When we talk about change realization, we mean the timely and structured implementation of organizational adjustments. These are topics such as establishing a clear business process owner logic, regulating responsibilities for master data governance and management, or other organizational topics that need to be addressed in the course of SAP projects. Incidentally, this also involves a mindset change that is not always easy. Global business owners change the sovereignty over processes, i.e. power structures, and this also changes the role of managers.
      And then there is the category of change leadership, which has already been mentioned: managers at different levels and in different departments play a decisive role in all changes in companies and must consistently support reorganizations and actively shape them in their area. To name just one example: shifting roles and tasks from one department to another.
      And in general: with the enormous complexity of an SAP transformation, change management cannot only take place in the project team, but must be applied at all levels and in all areas.

      Based on the study, can you now tell application companies what exactly they need to do when it comes to change management in order for their project to be successful?

      Yes and no. We have developed a basic best practice approach in recent years and its usefulness has been confirmed by the study. Typical elements at the start of a transformation should include a change readiness analysis, the development of a change strategy and a convincing, inspiring storyline. This should be followed a little later by a change impact analysis and continuous change monitoring, stakeholder management and management discussions.
      However, the right path for the individual company in each step depends on the company-specific situation. What I mean by that is that companies need to answer three questions. What is the general willingness to change in a community? What is the organizational maturity, e.g. in the interaction between IT and the specialist departments? What stakeholder situation needs to be taken into consideration? The keyword here: the centralized-decentralized interaction between central functions and strong regional or international managers. Above all, this requires analytical and conceptual strength paired with creativity and a strong understanding and feel for people and organizations.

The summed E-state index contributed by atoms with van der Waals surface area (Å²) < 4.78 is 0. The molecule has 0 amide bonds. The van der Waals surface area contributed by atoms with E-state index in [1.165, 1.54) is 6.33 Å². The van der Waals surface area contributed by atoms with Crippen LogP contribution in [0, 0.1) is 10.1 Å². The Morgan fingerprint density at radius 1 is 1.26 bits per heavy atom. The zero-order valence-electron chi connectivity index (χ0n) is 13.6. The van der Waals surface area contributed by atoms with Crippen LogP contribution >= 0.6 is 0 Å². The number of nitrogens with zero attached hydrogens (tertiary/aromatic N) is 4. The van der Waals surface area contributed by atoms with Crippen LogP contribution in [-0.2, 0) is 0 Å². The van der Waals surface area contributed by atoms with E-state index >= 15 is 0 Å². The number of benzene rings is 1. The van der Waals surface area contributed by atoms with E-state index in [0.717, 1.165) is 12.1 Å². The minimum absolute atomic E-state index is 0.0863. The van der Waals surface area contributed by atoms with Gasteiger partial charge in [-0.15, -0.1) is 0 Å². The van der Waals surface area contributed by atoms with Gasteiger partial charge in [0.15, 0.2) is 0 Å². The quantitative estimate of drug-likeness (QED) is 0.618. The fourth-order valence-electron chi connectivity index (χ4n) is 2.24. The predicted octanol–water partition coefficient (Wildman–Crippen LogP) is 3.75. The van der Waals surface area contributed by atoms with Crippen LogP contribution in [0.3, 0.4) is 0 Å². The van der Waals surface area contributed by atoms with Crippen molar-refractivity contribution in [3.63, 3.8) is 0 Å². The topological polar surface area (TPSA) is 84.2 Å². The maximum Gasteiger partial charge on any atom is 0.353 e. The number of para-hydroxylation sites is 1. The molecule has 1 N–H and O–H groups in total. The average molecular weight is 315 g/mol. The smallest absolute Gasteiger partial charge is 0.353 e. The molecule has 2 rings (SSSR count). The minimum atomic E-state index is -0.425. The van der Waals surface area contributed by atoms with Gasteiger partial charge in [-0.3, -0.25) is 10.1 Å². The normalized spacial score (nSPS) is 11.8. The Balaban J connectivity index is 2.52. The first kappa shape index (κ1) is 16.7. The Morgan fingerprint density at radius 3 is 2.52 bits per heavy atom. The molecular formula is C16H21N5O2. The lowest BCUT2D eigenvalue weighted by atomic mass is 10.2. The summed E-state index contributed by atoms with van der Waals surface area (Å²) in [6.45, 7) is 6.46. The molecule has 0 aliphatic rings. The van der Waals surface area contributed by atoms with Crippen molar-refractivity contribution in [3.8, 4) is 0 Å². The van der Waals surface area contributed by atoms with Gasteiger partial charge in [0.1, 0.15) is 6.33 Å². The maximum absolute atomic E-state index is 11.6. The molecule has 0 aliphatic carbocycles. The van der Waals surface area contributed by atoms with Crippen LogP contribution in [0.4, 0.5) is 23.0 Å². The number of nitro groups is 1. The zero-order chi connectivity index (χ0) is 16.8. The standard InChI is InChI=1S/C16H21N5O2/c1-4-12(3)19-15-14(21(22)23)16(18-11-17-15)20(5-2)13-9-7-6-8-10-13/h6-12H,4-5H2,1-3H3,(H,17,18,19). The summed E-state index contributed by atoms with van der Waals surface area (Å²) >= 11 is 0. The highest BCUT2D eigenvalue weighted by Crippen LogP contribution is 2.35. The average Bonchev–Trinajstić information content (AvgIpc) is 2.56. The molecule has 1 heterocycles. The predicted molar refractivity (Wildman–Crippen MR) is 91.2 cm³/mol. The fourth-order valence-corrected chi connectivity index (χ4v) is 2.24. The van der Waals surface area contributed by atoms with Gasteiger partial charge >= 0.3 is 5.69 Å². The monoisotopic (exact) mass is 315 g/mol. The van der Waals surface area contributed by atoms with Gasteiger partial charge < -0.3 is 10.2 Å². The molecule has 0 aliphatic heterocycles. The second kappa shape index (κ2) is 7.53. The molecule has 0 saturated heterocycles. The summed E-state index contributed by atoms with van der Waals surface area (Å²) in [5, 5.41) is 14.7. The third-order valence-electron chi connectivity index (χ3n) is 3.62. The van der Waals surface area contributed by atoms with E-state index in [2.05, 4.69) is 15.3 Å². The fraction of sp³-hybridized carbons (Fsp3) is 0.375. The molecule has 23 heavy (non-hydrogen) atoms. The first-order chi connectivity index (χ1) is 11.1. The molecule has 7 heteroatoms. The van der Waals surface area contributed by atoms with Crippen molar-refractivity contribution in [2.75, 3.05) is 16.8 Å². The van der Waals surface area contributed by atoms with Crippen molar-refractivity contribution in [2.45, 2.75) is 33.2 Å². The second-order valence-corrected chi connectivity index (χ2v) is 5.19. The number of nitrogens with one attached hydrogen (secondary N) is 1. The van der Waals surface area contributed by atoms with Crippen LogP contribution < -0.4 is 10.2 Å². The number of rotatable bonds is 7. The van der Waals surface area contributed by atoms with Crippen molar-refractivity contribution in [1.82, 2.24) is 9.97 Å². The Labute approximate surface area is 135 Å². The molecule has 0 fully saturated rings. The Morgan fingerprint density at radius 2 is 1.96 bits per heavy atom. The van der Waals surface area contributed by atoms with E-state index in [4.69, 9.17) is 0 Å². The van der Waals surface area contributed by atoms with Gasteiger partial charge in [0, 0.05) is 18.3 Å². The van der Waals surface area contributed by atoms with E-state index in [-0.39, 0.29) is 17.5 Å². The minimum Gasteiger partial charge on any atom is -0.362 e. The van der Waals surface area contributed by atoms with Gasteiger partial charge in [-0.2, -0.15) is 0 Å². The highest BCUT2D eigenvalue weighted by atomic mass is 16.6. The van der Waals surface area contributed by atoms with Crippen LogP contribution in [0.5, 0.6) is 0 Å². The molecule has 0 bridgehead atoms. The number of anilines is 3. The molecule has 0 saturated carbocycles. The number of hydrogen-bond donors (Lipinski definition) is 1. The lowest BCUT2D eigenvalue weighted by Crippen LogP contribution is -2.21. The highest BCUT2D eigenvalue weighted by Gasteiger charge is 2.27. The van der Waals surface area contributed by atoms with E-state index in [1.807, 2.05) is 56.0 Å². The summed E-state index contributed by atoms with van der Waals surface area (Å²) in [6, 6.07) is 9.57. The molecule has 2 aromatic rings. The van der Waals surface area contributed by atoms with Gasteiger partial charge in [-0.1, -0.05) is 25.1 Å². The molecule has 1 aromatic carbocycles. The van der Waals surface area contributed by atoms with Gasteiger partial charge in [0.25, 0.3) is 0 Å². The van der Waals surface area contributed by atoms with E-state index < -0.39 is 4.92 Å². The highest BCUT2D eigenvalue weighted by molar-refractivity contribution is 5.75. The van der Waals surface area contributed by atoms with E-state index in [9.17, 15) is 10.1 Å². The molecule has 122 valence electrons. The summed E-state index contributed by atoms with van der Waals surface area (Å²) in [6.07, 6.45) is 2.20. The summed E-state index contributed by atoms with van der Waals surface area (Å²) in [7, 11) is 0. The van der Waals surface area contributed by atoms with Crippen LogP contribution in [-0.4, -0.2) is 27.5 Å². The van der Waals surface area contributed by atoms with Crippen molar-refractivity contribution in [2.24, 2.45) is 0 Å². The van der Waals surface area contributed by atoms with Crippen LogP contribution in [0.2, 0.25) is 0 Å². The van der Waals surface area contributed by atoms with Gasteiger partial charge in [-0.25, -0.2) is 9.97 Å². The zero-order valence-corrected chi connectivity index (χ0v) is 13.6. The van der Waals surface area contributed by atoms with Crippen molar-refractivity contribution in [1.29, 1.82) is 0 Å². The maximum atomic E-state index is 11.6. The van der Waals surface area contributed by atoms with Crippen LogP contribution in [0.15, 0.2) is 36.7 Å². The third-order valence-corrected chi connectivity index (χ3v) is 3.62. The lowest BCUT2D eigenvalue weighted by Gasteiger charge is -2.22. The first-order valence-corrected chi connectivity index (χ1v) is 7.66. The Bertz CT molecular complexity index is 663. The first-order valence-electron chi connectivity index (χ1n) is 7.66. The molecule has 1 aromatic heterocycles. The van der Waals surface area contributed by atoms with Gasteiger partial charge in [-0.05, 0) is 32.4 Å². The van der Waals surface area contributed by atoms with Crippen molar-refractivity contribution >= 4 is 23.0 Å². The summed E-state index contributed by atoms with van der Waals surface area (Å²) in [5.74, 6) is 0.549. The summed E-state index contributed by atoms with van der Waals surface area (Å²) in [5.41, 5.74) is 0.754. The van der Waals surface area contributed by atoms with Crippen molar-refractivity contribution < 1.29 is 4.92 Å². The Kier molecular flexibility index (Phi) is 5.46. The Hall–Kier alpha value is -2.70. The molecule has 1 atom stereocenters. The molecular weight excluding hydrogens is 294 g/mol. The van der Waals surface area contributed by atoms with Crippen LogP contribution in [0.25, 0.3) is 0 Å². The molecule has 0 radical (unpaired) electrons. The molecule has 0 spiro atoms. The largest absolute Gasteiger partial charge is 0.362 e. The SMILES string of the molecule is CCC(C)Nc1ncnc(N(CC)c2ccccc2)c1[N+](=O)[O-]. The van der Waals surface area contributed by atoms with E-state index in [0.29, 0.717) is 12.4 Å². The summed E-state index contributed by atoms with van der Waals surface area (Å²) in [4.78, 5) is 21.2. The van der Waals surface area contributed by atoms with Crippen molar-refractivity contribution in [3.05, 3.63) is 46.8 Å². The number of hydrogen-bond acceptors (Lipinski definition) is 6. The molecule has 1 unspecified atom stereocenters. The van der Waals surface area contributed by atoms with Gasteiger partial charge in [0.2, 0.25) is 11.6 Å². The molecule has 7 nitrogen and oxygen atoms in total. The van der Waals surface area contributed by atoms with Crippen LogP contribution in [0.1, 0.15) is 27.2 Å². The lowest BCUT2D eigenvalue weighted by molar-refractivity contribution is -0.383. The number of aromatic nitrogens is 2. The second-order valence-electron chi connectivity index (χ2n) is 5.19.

How do you go about incorporating these different requirements?

      We always start our work by analyzing the situation. Similar to an assessment of the technical and procedural conditions, we look at the company's organizational change readiness. Often only the hard facts are analyzed at this stage, i.e. structures, processes, current degree of harmonization, standardization and automation. We also focus on the emotional or cultural issues, such as the collective willingness to change in the company. We also try to answer the following questions. How trusting is the cooperation between IT and the specialist departments? What standing do the regions have and how are decisions made? What is the general mood? What are the typical patterns of thinking, feeling and behavior that can become a real challenge in change or should be consciously addressed in communication? Or more specifically: what fears and resistance are associated with the project and need to be overcome? Based on the answers, we then create a specific roadmap with concrete activities and milestones for the transformation support of our customers in their SAP projects.

      Thank you very much, Marion! One final question: if I want to find out more about the study, what do I need to do?

      Simply use the contact form on our website, www.bbh-consulting.de, to request the study results or send an email directly to info@bbh-consulting.de. And if you have any questions, we are always happy to help!

       

      About bbh consulting

      bbh consulting stands for successful transformations with impact and enthusiasm - for companies, sectors and people. They are experts in the design of change processes and support their clients with a wide range of challenges. These range from strategic or organizational realignment, cultural change and optimization of collaboration to change support in SAP projects. bbh consulting combines project-related tasks with their comprehensive understanding of people and human communities in both the conception and implementation phases. They create commitment, cohesion and enthusiasm. Especially when far-reaching changes are to be implemented.